8. International Union for Conservation of Nature and Natural Resources (1978) The IUCN plant red data book; compiled by Gren Lucas and Hugh Synge. IUCN, Morges, SwitzerlandGoogle Scholar
  9. Jenkins, R.E. (1983) The Nation’s aquatic estate. Nature Conservancy News 33 (3), 7–13Google Scholar
  10. Kusler, J.A. (1983) Our national wetland heritage: a protection guidebook. The Environmental Law Institute, Washington DCGoogle Scholar
  11. Miller, R.S. (1974) The programmed extinction of the sandhill crane. Nat. Hist., Feb., pp. 62–9Google Scholar
  12. Mohlenbrock, R.H. (1983) Where have all the wildflowers gone? A region-by-region guide to threatened or endangered US wildflowers. Macmillan, New YorkGoogle Scholar
  13. Ono, R.D., Williams, J.D. and Wagner, A. (1983) Vanishing fishes of North America. Stone Wall Press, Washington, DCGoogle Scholar
  14. Robinson, R. (1986) Rings of flowers: uniquely Californian, vernal pools host a diversity of endemic species often threatened by their habitat’s destruction. BioSci. 36 (6), 363–5Google Scholar
  15. Roush, G.J. (1985) The heritage concept: entering the second decade. Nature Conservancy News, 35 (6), 5–11Google Scholar
  16. Schwartz, A. (1984) Bright future for a desert refugium. Nature Conservancy News, 34 (5), 13–17Google Scholar
  17. Stuckey, R.L. and Bartolotta, R.J. (1977) Extinct, endangered, and threatened aquatic and wetland herbaceous flowering plants in the United States grouped according to major habitat types. Appendix G In J.A. Kusler, Wetland protection: a guidebook for local governments. The Environmental Law Institute, Washington, DCGoogle Scholar
  18. US Dept. of the Interior. Fish and Wildlife Service (1986) Endangered and threatened wildlife and plants. US Govt. Printing Office, Washington DCGoogle Scholar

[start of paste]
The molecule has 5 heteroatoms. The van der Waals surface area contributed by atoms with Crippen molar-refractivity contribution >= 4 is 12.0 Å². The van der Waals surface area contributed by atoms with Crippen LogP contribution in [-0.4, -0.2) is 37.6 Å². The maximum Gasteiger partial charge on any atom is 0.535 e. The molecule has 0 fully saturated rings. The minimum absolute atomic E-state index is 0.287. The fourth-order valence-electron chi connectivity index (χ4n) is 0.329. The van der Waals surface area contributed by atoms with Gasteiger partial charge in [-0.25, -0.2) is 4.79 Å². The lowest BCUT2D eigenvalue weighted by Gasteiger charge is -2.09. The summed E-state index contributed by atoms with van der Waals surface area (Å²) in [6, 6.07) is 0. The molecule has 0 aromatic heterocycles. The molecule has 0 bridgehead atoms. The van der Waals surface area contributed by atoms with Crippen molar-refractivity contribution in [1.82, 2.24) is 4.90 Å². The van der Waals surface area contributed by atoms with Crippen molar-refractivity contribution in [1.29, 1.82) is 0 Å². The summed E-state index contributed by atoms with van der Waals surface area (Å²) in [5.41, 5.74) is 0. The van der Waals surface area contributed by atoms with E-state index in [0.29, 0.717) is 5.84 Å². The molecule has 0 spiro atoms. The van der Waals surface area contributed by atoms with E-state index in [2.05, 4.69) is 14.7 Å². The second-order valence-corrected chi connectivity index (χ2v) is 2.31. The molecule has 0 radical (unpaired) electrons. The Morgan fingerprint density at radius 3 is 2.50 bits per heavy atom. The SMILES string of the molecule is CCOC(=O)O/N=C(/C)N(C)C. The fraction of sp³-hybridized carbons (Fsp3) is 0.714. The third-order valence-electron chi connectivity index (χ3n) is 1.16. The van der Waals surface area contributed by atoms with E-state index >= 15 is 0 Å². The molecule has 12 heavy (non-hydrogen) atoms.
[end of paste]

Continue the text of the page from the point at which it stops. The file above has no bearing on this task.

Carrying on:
19. US Dept. of the Interior. Fish and Wildlife Service (1985) Endangered Species Program. Revised plant notice. Endangered Species Technical Bull., X(11), 1, 8Google Scholar
  20. Williams, J.D. and Dodd, C.K. (1979) Importance of wetlands to endangered and threatened species. In P.E. Greeson, J.R. Clark and J.E. Clark (eds), Wetland functions and values: the state of our understanding. Proc. of the National Symposium on Wetlands, 1978. Am. Water Resources Assoc., Minneapolis, Minnesota, pp. 565–75Google Scholar
  21. Zedler, J.B. (1984a) The ecology of southern California coastal salt marshes: a community profile. US Dept. of the Interior, Fish and Wildlife Service, Washington, DC FWS/OBS-81/54Google Scholar
  22. Zedler, J.B. (1984b) Salt marsh restoration: a guidebook for southern California. California Sea Grant College Program, Institute of Marine Resources, University of CaliforniaGoogle Scholar
  23. Zedler, P.H. (in press) The ecology of vernal pools of coastal southern California: a community profile. US Fish and Wildlife Service, Biological ReportGoogle Scholar

Copyright information

© Donal D. Hook 1988

Authors and Affiliations

  • William A. Niering

There are no affiliations available

Personalised recommendations